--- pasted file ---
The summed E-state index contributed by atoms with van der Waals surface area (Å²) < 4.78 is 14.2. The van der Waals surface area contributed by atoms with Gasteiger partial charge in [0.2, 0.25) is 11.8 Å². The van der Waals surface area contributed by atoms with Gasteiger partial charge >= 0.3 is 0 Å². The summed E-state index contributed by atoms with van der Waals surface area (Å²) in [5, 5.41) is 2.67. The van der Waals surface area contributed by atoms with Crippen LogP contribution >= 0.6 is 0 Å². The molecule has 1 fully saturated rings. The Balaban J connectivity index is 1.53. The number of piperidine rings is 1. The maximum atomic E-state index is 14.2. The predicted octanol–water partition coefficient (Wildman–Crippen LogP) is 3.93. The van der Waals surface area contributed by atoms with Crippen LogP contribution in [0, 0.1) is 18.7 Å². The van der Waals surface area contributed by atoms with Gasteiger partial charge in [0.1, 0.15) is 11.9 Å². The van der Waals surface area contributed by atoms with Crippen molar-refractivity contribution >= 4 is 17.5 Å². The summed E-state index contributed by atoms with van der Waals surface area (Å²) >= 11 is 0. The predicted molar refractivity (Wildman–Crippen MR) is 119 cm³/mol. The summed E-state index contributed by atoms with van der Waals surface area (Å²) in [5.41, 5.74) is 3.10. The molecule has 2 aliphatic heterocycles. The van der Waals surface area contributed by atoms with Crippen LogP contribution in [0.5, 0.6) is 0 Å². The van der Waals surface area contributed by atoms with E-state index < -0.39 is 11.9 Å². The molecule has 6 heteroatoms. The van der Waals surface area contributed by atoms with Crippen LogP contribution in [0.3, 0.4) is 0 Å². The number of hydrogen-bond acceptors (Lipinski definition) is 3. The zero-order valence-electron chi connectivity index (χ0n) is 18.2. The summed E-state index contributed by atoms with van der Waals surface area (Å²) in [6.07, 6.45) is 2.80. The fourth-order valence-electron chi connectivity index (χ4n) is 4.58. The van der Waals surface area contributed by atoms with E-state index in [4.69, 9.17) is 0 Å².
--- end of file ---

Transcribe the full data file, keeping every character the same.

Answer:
The summed E-state index contributed by atoms with van der Waals surface area (Å²) < 4.78 is 14.2. The van der Waals surface area contributed by atoms with Gasteiger partial charge in [0.2, 0.25) is 11.8 Å². The van der Waals surface area contributed by atoms with Gasteiger partial charge >= 0.3 is 0 Å². The summed E-state index contributed by atoms with van der Waals surface area (Å²) in [5, 5.41) is 2.67. The van der Waals surface area contributed by atoms with Crippen LogP contribution >= 0.6 is 0 Å². The molecule has 1 fully saturated rings. The Balaban J connectivity index is 1.53. The number of piperidine rings is 1. The maximum atomic E-state index is 14.2. The predicted octanol–water partition coefficient (Wildman–Crippen LogP) is 3.93. The van der Waals surface area contributed by atoms with Crippen LogP contribution in [0, 0.1) is 18.7 Å². The van der Waals surface area contributed by atoms with Gasteiger partial charge in [0.1, 0.15) is 11.9 Å². The van der Waals surface area contributed by atoms with Crippen molar-refractivity contribution >= 4 is 17.5 Å². The summed E-state index contributed by atoms with van der Waals surface area (Å²) >= 11 is 0. The predicted molar refractivity (Wildman–Crippen MR) is 119 cm³/mol. The summed E-state index contributed by atoms with van der Waals surface area (Å²) in [5.41, 5.74) is 3.10. The molecule has 2 aliphatic heterocycles. The van der Waals surface area contributed by atoms with Crippen LogP contribution in [0.5, 0.6) is 0 Å². The van der Waals surface area contributed by atoms with E-state index < -0.39 is 11.9 Å². The molecule has 6 heteroatoms. The van der Waals surface area contributed by atoms with Crippen LogP contribution in [0.3, 0.4) is 0 Å². The number of hydrogen-bond acceptors (Lipinski definition) is 3. The zero-order valence-electron chi connectivity index (χ0n) is 18.2. The summed E-state index contributed by atoms with van der Waals surface area (Å²) in [6.07, 6.45) is 2.80. The fourth-order valence-electron chi connectivity index (χ4n) is 4.58. The van der Waals surface area contributed by atoms with E-state index in [4.69, 9.17) is 0 Å².